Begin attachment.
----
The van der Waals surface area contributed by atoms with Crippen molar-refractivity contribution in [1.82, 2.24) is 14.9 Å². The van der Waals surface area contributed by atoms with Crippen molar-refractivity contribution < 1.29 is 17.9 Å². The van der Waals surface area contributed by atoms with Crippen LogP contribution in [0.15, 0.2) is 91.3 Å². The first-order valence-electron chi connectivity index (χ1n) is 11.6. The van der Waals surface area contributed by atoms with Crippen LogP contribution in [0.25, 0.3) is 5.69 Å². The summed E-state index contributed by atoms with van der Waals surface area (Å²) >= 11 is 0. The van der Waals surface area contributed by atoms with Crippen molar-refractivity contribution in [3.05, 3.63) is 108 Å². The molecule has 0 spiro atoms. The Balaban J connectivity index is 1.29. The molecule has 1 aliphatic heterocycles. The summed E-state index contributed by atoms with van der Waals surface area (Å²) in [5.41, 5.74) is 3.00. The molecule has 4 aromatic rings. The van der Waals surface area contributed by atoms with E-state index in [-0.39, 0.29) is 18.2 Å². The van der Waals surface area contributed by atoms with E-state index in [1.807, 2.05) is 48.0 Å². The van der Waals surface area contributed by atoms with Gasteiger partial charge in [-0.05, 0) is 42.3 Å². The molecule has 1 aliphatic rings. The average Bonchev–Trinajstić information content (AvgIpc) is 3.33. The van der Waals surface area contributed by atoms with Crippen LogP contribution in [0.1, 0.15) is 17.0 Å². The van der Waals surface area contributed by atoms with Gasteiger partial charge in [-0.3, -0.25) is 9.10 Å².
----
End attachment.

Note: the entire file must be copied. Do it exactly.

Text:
The van der Waals surface area contributed by atoms with Crippen molar-refractivity contribution in [1.82, 2.24) is 14.9 Å². The van der Waals surface area contributed by atoms with Crippen molar-refractivity contribution < 1.29 is 17.9 Å². The van der Waals surface area contributed by atoms with Crippen LogP contribution in [0.15, 0.2) is 91.3 Å². The first-order valence-electron chi connectivity index (χ1n) is 11.6. The van der Waals surface area contributed by atoms with Crippen LogP contribution in [0.25, 0.3) is 5.69 Å². The summed E-state index contributed by atoms with van der Waals surface area (Å²) >= 11 is 0. The van der Waals surface area contributed by atoms with Crippen molar-refractivity contribution in [3.05, 3.63) is 108 Å². The molecule has 0 spiro atoms. The Balaban J connectivity index is 1.29. The molecule has 1 aliphatic heterocycles. The summed E-state index contributed by atoms with van der Waals surface area (Å²) in [5.41, 5.74) is 3.00. The molecule has 4 aromatic rings. The van der Waals surface area contributed by atoms with E-state index in [-0.39, 0.29) is 18.2 Å². The van der Waals surface area contributed by atoms with E-state index in [1.807, 2.05) is 48.0 Å². The van der Waals surface area contributed by atoms with Gasteiger partial charge in [-0.05, 0) is 42.3 Å². The molecule has 1 aliphatic rings. The average Bonchev–Trinajstić information content (AvgIpc) is 3.33. The van der Waals surface area contributed by atoms with Crippen LogP contribution in [0.1, 0.15) is 17.0 Å². The van der Waals surface area contributed by atoms with Gasteiger partial charge in [-0.3, -0.25) is 9.10 Å².